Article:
Tick tock not. Or whatever would be today’s equivalent. The war-documentary analogy doesn’t quite stretch that far, but you get my drift (hey, pun!). The winds of Winter will come straight from the Urals (it’s always the Urals, have you noticed?) and the Summer heat will spill up the weather chart from the Sahara (other mountain ranges and deserts are available). Extreme weather conditions will shorten human lifespans, so that if you stare long enough at the statistics and ignore everything happening around you, there’ll be the opportunity to start an argument, or if you’re a government, put out a press release, about how we’re all younger-looking and healthier. Statistically.
Assuming I do discover the secret of eternal life, or at least implausible longevity, at some point between now and the date on which my body clock “should” cease to tell the time, I’m going to find the architecture interesting. Travel to a hot place, and you find a distinctive architecture of coolness. Travel to places where they ski, and you find an architecture of steeply sloping roofs (rooves?), shutters over the windows, clocks with wooden birds in them and saunas where you can get yourself really sweaty and then rush out into the snow and dive into an ice-cold bath. [No, I don’t visit ski resorts much. Why do you ask?]
How do you blend those two together? Interlined curtains? My guess is that (a) you don’t, and (b) the status quo is breaking anyway. The term “architecture” will soon be meaningless. We’ve been comfortably arguing over who recycles and who doesn’t, who litters and who doesn’t, comfortably complaining about the neighbours, and now we’re going to have to face the final countdown: fires across former wetlands, water shortages, more potholes in the roads, the elevation of the Minister for Catastrophe to cabinet rank, the total collapse of civilisation as we know it, and TV advertising from mobile-phone companies to tell us how they’re empowering communities to take responsibility for their own environments by recycling their old phones for negligible sums of barter chips.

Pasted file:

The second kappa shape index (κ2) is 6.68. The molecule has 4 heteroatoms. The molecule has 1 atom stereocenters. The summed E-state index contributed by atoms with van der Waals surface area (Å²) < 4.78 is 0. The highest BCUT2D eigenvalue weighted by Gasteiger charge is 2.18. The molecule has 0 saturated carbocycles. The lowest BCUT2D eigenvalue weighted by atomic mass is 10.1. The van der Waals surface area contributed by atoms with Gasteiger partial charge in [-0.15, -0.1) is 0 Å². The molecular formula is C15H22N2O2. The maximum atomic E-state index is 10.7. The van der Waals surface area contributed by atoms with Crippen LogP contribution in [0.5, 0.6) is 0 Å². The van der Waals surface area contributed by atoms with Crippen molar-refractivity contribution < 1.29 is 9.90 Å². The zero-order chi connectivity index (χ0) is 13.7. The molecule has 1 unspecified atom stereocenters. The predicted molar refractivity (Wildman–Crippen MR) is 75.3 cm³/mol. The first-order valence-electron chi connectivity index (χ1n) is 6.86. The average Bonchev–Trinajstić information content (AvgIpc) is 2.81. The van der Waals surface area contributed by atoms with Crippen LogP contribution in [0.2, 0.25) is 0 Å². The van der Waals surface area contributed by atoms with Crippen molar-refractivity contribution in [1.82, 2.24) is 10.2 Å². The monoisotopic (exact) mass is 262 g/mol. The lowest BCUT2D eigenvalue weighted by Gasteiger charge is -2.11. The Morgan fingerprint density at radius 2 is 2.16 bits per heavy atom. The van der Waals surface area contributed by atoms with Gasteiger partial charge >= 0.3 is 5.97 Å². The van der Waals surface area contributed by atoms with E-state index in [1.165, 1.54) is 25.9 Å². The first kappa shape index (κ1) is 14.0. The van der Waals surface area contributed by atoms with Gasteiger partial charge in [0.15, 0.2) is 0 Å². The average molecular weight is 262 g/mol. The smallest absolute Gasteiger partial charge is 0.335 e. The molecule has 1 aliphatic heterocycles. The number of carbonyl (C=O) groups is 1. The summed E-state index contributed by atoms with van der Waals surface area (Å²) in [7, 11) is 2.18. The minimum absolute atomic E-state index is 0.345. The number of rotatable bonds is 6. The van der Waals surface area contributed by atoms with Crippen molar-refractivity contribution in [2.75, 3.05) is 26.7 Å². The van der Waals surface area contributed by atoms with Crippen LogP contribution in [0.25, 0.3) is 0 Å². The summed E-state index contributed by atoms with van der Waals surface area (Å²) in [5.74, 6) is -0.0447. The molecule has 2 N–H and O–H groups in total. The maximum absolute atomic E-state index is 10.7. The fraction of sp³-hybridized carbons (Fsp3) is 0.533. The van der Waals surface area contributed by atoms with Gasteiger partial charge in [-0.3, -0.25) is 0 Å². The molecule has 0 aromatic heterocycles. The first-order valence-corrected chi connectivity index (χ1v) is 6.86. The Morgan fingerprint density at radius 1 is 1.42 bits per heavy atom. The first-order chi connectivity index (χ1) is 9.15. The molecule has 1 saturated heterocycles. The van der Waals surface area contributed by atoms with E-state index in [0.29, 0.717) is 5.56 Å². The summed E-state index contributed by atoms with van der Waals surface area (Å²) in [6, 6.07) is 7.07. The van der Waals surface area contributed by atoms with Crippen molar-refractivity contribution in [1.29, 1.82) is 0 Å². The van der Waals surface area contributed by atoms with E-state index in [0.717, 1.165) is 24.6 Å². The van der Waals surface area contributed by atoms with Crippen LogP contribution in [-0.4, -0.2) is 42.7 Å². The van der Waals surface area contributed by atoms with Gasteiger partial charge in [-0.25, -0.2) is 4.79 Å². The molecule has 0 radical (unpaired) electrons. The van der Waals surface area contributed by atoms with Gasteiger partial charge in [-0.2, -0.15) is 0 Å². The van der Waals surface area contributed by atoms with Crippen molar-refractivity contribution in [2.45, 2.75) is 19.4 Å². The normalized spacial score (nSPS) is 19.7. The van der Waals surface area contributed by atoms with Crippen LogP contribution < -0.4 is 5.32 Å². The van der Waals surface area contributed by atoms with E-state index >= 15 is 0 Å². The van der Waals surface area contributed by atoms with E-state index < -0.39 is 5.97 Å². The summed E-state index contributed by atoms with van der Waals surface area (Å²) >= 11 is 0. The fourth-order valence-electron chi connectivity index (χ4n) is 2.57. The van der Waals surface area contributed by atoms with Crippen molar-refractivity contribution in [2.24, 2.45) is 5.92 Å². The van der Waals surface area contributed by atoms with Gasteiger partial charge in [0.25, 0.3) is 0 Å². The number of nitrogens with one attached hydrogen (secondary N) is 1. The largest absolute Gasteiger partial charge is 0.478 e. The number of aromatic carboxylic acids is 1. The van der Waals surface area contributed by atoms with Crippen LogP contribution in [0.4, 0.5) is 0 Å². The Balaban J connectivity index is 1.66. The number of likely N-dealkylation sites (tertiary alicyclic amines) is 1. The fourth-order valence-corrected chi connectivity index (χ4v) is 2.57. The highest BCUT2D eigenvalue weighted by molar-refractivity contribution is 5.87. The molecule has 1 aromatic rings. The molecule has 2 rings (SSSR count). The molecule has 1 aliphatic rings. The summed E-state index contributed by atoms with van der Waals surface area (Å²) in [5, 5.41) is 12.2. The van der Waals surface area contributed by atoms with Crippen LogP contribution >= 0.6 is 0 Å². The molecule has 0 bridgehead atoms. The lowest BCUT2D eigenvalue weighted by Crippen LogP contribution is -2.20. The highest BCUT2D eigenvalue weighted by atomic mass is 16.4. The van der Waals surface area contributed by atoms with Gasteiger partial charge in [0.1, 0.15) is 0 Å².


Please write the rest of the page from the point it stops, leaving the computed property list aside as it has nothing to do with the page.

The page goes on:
Good talk, Nostradamus, thanks. Traditionally built homes, alternately perma-frozen in Winter and roasted at maximum temperature in Summer, will disintegrate. Architects will become scavengers, eking out their scant livings on the edges of crumbling cities, scratching designs for temporary dwellings into the dried roadsides in return for scraps of food. In the few years we have left before global air travel spreads the plague that kills us all, we’ll become nomadic – but over short distances, in the British way, moving seasonally (discreetly, without fuss) from the ground on which we pitch our Summer yurts to the adjacent ground on which we build our Winter igloos. We’ll maintain our hedges to keep out the neighbours, of course, mustn’t let standards slip, although we’ll have to switch from native species to imported tall-grass varieties.